If you live in Nigeria, you may undergo more scrutiny from online merchants when placing an order on the web; ditto New York City or Miami. The three locales were identified as some of the riskiest for online trade in the annual online fraud survey by electronic payment security services provider CyberSource Corp.
Nigeria was named the world’s riskiest country for e-commerce for the third consecutive year. Similarly, it was the third straight year in which New York City received the dubious honor of being named the riskiest North American metro area for online trade. By denoting a country or city as “riskiest,” the merchant survey respondents indicated that orders from these areas were more likely to be fraudulent: for example, made with stolen credit cards or other fraudulent forms of payment.
9% of survey respondents, the largest single share, identified New York City as the riskiest area for online commerce. That’s down from 18% who cited it last year. Miami was cited by 7%, the same as last year; and Los Angeles was cited by 6%, down from 7% last year. This year 2% cited Montreal as one of the highest-risk areas for online commerce-the first time a Canadian city has appeared in CyberSource survey results.
Among countries, Nigeria was cited as a highest-risk area by 31% of respondents, the same as last year; while Russia was mentioned by 9%, up from 4% last year. The United Kingdom, Indonesia and Mexico each were cited by 6% of respondents, with the U.K. and Mexico each up from 4% last year. Indonesia is new to the list this year.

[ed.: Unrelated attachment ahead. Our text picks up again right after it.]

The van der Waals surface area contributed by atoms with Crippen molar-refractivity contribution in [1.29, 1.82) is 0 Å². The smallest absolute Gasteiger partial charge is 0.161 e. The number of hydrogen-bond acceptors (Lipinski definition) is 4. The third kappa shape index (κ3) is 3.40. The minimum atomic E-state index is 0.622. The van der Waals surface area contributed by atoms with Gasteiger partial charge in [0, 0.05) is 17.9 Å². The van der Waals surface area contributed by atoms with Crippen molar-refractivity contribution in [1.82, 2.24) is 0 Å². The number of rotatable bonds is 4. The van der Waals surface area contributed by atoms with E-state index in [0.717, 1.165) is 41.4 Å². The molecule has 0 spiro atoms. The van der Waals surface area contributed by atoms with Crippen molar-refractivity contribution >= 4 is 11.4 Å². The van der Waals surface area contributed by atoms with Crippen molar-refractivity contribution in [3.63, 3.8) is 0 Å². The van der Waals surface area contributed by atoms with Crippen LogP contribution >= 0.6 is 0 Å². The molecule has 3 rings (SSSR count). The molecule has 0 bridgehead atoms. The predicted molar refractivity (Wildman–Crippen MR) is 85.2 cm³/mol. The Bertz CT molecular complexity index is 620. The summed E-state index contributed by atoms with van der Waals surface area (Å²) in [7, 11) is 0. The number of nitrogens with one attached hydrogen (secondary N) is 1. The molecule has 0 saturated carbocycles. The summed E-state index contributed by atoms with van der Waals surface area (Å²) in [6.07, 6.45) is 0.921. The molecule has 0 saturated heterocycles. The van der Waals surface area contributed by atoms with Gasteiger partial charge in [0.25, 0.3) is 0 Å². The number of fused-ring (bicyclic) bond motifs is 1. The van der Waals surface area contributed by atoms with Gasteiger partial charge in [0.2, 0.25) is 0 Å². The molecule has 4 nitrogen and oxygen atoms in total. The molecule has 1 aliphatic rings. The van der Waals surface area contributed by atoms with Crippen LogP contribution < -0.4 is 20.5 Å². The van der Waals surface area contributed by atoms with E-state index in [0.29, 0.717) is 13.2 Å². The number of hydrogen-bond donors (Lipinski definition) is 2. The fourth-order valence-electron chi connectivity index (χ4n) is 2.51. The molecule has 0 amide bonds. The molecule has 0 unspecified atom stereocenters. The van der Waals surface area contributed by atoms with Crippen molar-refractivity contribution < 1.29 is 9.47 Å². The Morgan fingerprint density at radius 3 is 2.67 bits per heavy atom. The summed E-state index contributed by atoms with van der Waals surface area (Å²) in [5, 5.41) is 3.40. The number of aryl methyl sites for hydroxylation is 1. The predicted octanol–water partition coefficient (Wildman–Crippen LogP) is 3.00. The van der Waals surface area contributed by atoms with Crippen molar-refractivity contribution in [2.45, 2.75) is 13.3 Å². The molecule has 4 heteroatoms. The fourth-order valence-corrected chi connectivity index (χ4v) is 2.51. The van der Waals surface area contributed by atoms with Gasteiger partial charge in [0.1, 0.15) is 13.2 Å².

“With the exception of Nigeria, which seems to have won the risky category, what we’re seeing is a spreading of the fraud risk both domestically and abroad,” says Doug Schwegman, CyberSource director of customer and market intelligence. “Fraud is a mobile phenomenon, movable from one city or one country to the next.”
The fact that more merchants are using anti-fraud measures such as geolocation tools indicates that awareness is growing among merchants. In 2005, according to CyberSource, 25% of U.S. merchants had access to IP geolocation information. By the end of 2006, that number has jumped to 35%.
“Merchants tell us that their fraud risk has stayed relatively constant over the last three years,” says Schwegman. “This isn’t due to any lessening of effort on the part of the fraudsters. What’s happening is that many merchants are staying at the forefront of anti-fraud technology.”